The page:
Table 4:
Classification performance metrics of PCNN on balanced dataset of cassava leaves.
Se (%) Sp (%) PPV (%) NPV (%) Ab (%)
healthy 100 98.19 93.18 100 99.10
cbb 99.49 97.95 92.24 99.87 98.72
cbsd 87.12 94.39 79.31 96.74 90.76
cgm 97.82 95.53 85.02 99.41 96.67
cmd 53.23 98.31 88.80 89.31 75.77
DOI: 10.7717/peerj-cs.352/table-4
Table 5:
Classification performance metrics of DRNN on balanced dataset of cassava leaves.
Se (%) Sp (%) PPV (%) NPV (%) Ab (%)
healthy 99.52 99.10 86.77 99.97 99.52
cbb 99.35 99.11 90.88 99.94 99.35
cbsd 98.34 99.14 97.53 99.43 98.34
cgm 99.22 99.05 94.29 99.87 99.22
cmd 94.36 99.75 99.70 95.23 94.36
DOI: 10.7717/peerj-cs.352/table-5

Comparing the overall performance statistics of the imbalanced and balanced dataset from Tables 6 and 7, DRNN performs better on the balanced dataset, with an overall accuracy of 96.75%.

Table 6:
Overall leave disease recognition performance on imbalanced dataset of cassava leaves.
Ac (%) K 95% CI AUC
PCNN 52.87 0.2112 [0.4992–0.5582] 0.5839
DRNN 46.24 0.00 [0.4331–0.492] 0.5000
DOI: 10.7717/peerj-cs.352/table-6
Table 7:
Comparison of leaf disease recognition performance on balanced dataset of cassava leaves.
Ac (%) K (%) 95% CI AUC
PCNN 87.50 84.37 [0.8597–0.8892] 0.9129
DRNN 96.75 95.94 [0.9588–0.9748] 0.9783
DOI: 10.7717/peerj-cs.352/table-7

The confusion matrix of the results achieved by DRNN is presented in Fig. 5. Note that the best accuracy was achieved by predicting the Healthy class, while comparatively worst disease recognition results were achieved by predicting the CMD class. Nevertheless, the accuracy is still good (94.4%).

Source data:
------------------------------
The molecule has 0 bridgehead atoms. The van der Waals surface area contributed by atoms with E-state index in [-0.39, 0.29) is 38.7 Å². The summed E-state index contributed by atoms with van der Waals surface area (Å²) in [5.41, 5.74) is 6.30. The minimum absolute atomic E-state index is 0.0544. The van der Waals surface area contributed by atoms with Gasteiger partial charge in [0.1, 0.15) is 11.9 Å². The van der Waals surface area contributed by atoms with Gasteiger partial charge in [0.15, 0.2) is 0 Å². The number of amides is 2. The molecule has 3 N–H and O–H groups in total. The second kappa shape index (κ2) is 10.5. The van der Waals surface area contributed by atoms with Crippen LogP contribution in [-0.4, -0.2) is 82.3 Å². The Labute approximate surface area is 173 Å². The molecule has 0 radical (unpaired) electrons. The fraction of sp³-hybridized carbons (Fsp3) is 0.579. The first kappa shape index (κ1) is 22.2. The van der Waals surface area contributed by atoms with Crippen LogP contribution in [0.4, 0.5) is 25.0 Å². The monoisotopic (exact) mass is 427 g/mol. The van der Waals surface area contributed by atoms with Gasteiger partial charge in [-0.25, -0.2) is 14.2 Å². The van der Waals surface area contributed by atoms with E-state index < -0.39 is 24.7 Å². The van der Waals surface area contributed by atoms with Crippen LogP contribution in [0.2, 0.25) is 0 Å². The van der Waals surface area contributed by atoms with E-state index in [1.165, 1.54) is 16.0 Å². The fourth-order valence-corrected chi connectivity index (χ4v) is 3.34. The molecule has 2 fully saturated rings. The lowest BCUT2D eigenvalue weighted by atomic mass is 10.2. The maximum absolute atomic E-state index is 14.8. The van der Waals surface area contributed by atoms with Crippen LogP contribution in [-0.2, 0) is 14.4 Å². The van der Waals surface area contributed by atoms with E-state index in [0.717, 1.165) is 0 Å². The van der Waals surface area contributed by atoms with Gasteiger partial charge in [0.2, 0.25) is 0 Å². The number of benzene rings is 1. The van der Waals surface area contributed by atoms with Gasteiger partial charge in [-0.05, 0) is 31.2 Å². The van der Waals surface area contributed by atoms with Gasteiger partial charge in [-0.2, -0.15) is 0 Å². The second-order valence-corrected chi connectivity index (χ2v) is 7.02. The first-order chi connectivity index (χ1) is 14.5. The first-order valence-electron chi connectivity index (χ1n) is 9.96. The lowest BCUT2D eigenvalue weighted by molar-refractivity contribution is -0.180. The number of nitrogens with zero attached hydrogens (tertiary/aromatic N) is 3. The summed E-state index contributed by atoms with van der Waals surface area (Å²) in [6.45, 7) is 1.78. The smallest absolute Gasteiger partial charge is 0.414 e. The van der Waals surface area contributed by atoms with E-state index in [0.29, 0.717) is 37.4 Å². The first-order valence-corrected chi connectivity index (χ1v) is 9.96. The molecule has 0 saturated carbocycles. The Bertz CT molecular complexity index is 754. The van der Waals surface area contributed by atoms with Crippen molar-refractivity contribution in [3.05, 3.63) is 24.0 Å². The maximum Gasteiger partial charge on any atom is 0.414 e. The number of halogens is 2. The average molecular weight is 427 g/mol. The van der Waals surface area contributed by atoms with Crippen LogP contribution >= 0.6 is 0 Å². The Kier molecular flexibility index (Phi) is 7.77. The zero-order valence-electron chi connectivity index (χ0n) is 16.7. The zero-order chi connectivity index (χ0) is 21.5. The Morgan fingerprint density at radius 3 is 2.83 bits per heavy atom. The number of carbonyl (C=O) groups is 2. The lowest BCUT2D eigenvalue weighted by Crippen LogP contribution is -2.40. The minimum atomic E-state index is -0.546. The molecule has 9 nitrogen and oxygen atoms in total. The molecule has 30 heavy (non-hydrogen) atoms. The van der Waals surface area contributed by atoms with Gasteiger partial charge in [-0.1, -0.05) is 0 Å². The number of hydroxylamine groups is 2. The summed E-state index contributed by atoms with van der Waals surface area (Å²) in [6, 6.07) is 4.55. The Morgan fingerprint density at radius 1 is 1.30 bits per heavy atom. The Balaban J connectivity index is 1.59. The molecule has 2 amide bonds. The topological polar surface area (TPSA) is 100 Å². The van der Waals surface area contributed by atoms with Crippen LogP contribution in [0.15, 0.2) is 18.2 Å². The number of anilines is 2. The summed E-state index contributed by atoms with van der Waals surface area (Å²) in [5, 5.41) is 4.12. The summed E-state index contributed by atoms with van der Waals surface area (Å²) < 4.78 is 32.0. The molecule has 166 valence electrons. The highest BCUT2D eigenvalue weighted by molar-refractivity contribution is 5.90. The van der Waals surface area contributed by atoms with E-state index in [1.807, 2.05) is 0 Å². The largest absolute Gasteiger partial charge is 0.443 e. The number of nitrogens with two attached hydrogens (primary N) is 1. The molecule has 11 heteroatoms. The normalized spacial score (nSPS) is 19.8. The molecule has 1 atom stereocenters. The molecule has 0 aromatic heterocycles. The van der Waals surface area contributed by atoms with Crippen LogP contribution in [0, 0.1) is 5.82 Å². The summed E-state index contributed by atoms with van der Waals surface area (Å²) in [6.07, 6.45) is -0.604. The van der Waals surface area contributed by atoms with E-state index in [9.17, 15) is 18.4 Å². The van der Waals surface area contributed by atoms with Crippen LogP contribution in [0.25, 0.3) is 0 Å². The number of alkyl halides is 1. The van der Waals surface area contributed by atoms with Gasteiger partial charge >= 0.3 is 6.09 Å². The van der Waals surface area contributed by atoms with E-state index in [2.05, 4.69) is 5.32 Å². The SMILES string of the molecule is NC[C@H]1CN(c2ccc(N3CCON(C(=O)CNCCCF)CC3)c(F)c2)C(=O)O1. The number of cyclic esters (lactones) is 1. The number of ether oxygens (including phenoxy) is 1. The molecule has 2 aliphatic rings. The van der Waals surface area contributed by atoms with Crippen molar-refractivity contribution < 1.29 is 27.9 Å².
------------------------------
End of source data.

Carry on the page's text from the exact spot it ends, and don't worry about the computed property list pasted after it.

Confusion matrix of balanced cassava leaf dataset classification results using DRNN.

Figure 5: Confusion matrix of balanced cassava leaf dataset classification results using DRNN.

Despite good results, our method also has some limitations. First, all deep learning-based methods tend to overfit the training dataset, which prevents them from generalizing. Also, image enhancement using gamma correction may not be the best method in case of adverse photographing conditions.

Conclusions

The PCNN and DRNN models were developed for the recognition of cassava leaf diseases. We have adopted the distinct block processing technique that allowed us to counterbalance the original imbalanced dataset of cassava leaf images, which was biased towards CMD and CBSD disease classes. Besides, the DRNN model has produced the best results for our predictive model and achieved the accuracy of 96.75% on the Cassava Disease Dataset from Kaggle. As a result, the technique has proven to be highly effective in classifying cassava leaf diseases. In future work, we will explore novel image augmentation methods combined with other types of deep neural networks (such as Capsule Neural Networks) to further improve the recognition accuracy.

Supplemental Information

MATLAB code of implementation.

DOI: 10.7717/peerj-cs.352/supp-1